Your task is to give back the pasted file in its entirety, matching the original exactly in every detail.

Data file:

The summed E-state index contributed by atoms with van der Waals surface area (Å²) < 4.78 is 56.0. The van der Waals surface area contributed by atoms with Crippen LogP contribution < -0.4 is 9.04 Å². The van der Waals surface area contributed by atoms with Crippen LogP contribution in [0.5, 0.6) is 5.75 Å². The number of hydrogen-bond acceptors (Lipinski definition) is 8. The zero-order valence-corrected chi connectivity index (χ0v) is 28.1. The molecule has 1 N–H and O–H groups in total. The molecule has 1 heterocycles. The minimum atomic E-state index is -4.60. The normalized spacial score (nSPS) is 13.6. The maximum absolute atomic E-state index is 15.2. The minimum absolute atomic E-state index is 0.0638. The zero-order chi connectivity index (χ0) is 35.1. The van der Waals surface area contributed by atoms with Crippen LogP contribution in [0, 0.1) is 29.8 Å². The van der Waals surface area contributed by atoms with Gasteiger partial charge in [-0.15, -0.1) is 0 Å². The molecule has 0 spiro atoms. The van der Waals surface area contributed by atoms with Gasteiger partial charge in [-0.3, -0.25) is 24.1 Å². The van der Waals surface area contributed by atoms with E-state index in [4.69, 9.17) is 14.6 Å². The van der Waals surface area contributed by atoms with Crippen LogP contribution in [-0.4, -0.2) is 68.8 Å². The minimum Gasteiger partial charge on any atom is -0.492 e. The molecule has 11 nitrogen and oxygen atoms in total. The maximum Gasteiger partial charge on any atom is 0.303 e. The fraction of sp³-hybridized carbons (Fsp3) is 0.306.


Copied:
The summed E-state index contributed by atoms with van der Waals surface area (Å²) < 4.78 is 56.0. The van der Waals surface area contributed by atoms with Crippen LogP contribution < -0.4 is 9.04 Å². The van der Waals surface area contributed by atoms with Crippen LogP contribution in [0.5, 0.6) is 5.75 Å². The number of hydrogen-bond acceptors (Lipinski definition) is 8. The zero-order valence-corrected chi connectivity index (χ0v) is 28.1. The molecule has 1 N–H and O–H groups in total. The molecule has 1 heterocycles. The minimum atomic E-state index is -4.60. The normalized spacial score (nSPS) is 13.6. The maximum absolute atomic E-state index is 15.2. The minimum absolute atomic E-state index is 0.0638. The zero-order chi connectivity index (χ0) is 35.1. The van der Waals surface area contributed by atoms with Crippen LogP contribution in [0, 0.1) is 29.8 Å². The van der Waals surface area contributed by atoms with Gasteiger partial charge in [-0.15, -0.1) is 0 Å². The molecule has 0 spiro atoms. The van der Waals surface area contributed by atoms with Gasteiger partial charge in [-0.3, -0.25) is 24.1 Å². The van der Waals surface area contributed by atoms with E-state index in [4.69, 9.17) is 14.6 Å². The van der Waals surface area contributed by atoms with Crippen LogP contribution in [-0.4, -0.2) is 68.8 Å². The minimum Gasteiger partial charge on any atom is -0.492 e. The molecule has 11 nitrogen and oxygen atoms in total. The maximum Gasteiger partial charge on any atom is 0.303 e. The fraction of sp³-hybridized carbons (Fsp3) is 0.306.